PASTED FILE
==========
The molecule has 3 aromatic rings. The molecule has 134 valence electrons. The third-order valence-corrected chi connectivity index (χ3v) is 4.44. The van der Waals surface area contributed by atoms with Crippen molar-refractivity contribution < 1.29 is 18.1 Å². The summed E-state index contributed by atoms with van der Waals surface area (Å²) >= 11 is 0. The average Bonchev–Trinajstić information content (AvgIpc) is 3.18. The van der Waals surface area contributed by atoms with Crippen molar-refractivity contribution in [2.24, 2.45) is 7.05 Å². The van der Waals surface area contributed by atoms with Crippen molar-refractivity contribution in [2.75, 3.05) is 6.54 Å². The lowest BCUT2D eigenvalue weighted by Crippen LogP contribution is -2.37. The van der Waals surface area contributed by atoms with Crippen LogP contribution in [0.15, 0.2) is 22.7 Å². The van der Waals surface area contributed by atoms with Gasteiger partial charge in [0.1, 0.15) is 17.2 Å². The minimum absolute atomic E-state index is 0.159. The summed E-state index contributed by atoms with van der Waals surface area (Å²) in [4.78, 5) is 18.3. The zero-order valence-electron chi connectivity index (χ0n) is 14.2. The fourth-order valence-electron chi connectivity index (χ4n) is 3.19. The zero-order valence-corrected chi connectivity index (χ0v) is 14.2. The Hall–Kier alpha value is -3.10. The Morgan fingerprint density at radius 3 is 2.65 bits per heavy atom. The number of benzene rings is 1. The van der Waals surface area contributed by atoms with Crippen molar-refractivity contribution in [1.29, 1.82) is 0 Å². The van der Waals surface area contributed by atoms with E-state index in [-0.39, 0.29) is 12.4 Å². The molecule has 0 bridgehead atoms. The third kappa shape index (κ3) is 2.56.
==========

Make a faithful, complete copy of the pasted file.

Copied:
The molecule has 3 aromatic rings. The molecule has 134 valence electrons. The third-order valence-corrected chi connectivity index (χ3v) is 4.44. The van der Waals surface area contributed by atoms with Crippen molar-refractivity contribution < 1.29 is 18.1 Å². The summed E-state index contributed by atoms with van der Waals surface area (Å²) >= 11 is 0. The average Bonchev–Trinajstić information content (AvgIpc) is 3.18. The van der Waals surface area contributed by atoms with Crippen molar-refractivity contribution in [2.24, 2.45) is 7.05 Å². The van der Waals surface area contributed by atoms with Crippen molar-refractivity contribution in [2.75, 3.05) is 6.54 Å². The lowest BCUT2D eigenvalue weighted by Crippen LogP contribution is -2.37. The van der Waals surface area contributed by atoms with Crippen LogP contribution in [0.15, 0.2) is 22.7 Å². The van der Waals surface area contributed by atoms with Gasteiger partial charge in [0.1, 0.15) is 17.2 Å². The minimum absolute atomic E-state index is 0.159. The summed E-state index contributed by atoms with van der Waals surface area (Å²) in [4.78, 5) is 18.3. The zero-order valence-electron chi connectivity index (χ0n) is 14.2. The fourth-order valence-electron chi connectivity index (χ4n) is 3.19. The zero-order valence-corrected chi connectivity index (χ0v) is 14.2. The Hall–Kier alpha value is -3.10. The Morgan fingerprint density at radius 3 is 2.65 bits per heavy atom. The number of benzene rings is 1. The van der Waals surface area contributed by atoms with Crippen molar-refractivity contribution in [1.29, 1.82) is 0 Å². The van der Waals surface area contributed by atoms with E-state index in [-0.39, 0.29) is 12.4 Å². The molecule has 0 bridgehead atoms. The third kappa shape index (κ3) is 2.56.